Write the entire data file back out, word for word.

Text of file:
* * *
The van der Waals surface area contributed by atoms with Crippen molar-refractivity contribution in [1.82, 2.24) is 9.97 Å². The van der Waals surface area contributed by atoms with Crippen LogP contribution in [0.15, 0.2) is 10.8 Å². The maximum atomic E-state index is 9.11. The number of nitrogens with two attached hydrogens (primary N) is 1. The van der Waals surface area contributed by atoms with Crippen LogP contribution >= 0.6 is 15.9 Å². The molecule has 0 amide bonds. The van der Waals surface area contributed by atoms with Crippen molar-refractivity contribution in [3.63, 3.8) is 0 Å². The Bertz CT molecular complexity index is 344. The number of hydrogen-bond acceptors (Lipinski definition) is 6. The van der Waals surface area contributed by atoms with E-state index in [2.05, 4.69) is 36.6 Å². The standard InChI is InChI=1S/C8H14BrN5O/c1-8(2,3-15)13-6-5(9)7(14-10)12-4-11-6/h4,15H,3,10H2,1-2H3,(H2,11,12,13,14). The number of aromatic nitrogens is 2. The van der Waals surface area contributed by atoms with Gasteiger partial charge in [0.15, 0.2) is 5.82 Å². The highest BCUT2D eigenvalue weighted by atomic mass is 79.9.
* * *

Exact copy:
The van der Waals surface area contributed by atoms with Crippen molar-refractivity contribution in [1.82, 2.24) is 9.97 Å². The van der Waals surface area contributed by atoms with Crippen LogP contribution in [0.15, 0.2) is 10.8 Å². The maximum atomic E-state index is 9.11. The number of nitrogens with two attached hydrogens (primary N) is 1. The van der Waals surface area contributed by atoms with Crippen LogP contribution >= 0.6 is 15.9 Å². The molecule has 0 amide bonds. The van der Waals surface area contributed by atoms with Crippen molar-refractivity contribution in [3.63, 3.8) is 0 Å². The Bertz CT molecular complexity index is 344. The number of hydrogen-bond acceptors (Lipinski definition) is 6. The van der Waals surface area contributed by atoms with E-state index in [2.05, 4.69) is 36.6 Å². The standard InChI is InChI=1S/C8H14BrN5O/c1-8(2,3-15)13-6-5(9)7(14-10)12-4-11-6/h4,15H,3,10H2,1-2H3,(H2,11,12,13,14). The number of aromatic nitrogens is 2. The van der Waals surface area contributed by atoms with Gasteiger partial charge in [0.15, 0.2) is 5.82 Å². The highest BCUT2D eigenvalue weighted by atomic mass is 79.9.